Vere was a good speaker, with some stories of shooting incidences; Paul probably has the best memory for episodes of any of the cast. Maybe he just gets asked more questions. Michael seems to be the most comfortable; 'on' but still relaxed, not manic.
The tape ends with Michael and Paul doing dramatic readings, first separately, and then doing Julius Caesar together. Very Nice..........All in all, I very much enjoyed the tapes, and recommend them to others. Unfortunately, all of the ones I have are fairly low quality, and I don't think they'll con down one more generation. If other people have sources, post them."
Some years ago I began a con report with the words "It was the best of cons, it was the worst of cons." Today I can start one with "It was the best of cons." Period.
The con was ORBIT, sponsored by Down/Safe Productions and held August 3-5 in Newark; New Jersey at the Holiday Inn North. There are three basic elements that go into making a great con; the guests, the con committee, and the hotel. All three came together this time in what could very well be the last of the major Blake's 7 conventions.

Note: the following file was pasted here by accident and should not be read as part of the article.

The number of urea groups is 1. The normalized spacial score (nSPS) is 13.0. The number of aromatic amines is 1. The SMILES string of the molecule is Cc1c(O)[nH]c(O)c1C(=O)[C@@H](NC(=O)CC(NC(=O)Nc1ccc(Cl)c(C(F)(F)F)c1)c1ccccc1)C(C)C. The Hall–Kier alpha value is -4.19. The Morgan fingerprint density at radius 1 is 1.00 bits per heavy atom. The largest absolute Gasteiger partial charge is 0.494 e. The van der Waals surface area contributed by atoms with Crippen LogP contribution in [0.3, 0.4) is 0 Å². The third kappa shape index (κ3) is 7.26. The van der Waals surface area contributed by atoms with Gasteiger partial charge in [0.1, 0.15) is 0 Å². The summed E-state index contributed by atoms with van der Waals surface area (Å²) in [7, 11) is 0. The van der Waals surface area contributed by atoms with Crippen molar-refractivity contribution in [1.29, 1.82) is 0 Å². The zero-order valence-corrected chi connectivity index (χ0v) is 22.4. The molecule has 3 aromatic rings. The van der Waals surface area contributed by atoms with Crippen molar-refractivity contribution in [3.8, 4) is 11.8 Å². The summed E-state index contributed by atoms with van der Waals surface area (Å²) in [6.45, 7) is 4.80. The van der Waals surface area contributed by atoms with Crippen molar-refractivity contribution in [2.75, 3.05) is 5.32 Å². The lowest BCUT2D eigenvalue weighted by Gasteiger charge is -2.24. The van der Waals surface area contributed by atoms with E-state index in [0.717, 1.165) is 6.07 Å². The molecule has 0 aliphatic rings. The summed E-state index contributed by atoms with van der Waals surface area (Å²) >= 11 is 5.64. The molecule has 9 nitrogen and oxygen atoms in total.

To analyze the elements: The guests: Paul Darrow, Janet Lees Price, Michael Keating, and Vere Lorrimer. It was Lorrimer's first American convention, as well as his first trip to America, and he was an absolute delight. He never ceased to be a gentleman, to accept the fans with delight, to take questions seriously, or to put every bit of his energy into his activities. It is no wonder at all that we have always heard good things about him from the actors in the show.
Michael Keating, by now an old hand at doing American Cons, was in fine form and — for those of you who might be interested — figure. Cheerful, helpful, enlightening—and doing an wicked imitation of Tarrant on one of the panels, he also "taught" two workshops on comedic acting. Particularly fascinating was his reading from Death of a Salesman in a "surprise" session in the fan con suite.